The territory of Ispra was inhabitated since ancient time. Some finds of flint artifacts on the lake shore, near Lavorascio, make us think about remote ages.  On the peat which extendend under Barza hill, between Quassa and Angera, during the last century a nice pirogue was found which today is preserved in the Isola Bella museum.

Consistent and unequivocal traces have been discovered in Ispra testifying to the stable presence of populations of the Iron Age, attributable to the so-called Golasecca culture. A tomb with notable ceramic equipment was brought to light while other fragments of modest pottery, coming in large numbers from Monte del Prete, subsequently confirmed the picture of a center that was certainly inhabited in that period.

Even in Roman times there was a sure human presence. Some monuments that are still preserved in the village bear witness to this: altars, serizzo urns and tombstones with Latin inscriptions can be found in the park and in the Sagramoso-Brivio villa, in the medieval tower of Barza and in the entrance to the park of Quassa. The oldest document that mentions the town’s name is a parchment from the year 826, which is now in the State Archives of Milan. Since then, many documents of the life of a non-negligible town.

Many of the surviving memories, relating to the Middle Ages, relating to religious life. We know that in the thirteenth century the town could count as many as seven churches and chapels, while the nobles of lspra are remembered among those who most contributed to the construction of the nearby Sanctuary of Santa Caterina del Sasso, to which the town always kept particular devotion.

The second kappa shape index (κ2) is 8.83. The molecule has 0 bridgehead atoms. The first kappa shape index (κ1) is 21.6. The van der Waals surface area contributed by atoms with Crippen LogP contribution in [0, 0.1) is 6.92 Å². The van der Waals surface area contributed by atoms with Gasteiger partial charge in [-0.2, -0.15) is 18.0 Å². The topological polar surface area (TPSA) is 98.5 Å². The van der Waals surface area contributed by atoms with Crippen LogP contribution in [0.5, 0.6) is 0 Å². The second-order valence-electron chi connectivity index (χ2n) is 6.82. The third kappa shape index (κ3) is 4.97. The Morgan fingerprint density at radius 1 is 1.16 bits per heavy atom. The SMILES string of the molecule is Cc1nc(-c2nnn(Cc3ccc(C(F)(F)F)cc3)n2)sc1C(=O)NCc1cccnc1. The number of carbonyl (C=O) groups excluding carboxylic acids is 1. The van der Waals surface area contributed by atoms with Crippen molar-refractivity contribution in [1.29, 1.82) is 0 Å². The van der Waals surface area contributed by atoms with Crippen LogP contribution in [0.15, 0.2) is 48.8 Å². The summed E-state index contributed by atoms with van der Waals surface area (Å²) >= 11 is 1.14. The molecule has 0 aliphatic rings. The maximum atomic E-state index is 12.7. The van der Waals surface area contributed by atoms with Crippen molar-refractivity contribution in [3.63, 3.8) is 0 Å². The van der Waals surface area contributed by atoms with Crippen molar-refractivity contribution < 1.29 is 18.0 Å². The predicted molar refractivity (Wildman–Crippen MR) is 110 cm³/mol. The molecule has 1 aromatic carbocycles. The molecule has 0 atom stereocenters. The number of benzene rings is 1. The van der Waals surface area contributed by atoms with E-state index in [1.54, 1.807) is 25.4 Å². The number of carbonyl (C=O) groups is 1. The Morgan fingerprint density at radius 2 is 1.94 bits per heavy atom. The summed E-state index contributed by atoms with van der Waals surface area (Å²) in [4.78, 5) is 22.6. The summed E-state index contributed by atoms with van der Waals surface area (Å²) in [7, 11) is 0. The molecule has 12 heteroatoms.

Along the small Quassera river, in the plain towards Angera, the bloody battle was fought in 1276, also with the presence of strong foreign militias, between the Torriani, who constituted the popular government of Milan, and the supporters of the Archbishop Ottone Visconti designated by the pope. Urban IV in charge of the city. A surviving testimony of the civil and military events of those times is found in the ruins of the Castle of San Cristoforo on the top of the main hill overlooking the oldest nucleus of the town and which had already lost its defensive function in the 16th century.

In the modern age Ispra lived the modest life of the small villages of this area and was part of the fiefdom of the Borromeo family. During the Austrian domination it was the seat of a customs station being on the border between Lombardy and Piedmont. The economy has always been based on scarce agricultural activity, supplemented by some craftsmanship and limited fishing activity. There was no shortage of vineyards that characterized the hills of these villages in the last century.

From the mid-nineteenth century to the early twentieth century the massive phenomenon of emigration was imposed, and in that period the particular activity of the production of lime obtained from the limestone removed from the hillsides and worked in the many existing kilns was established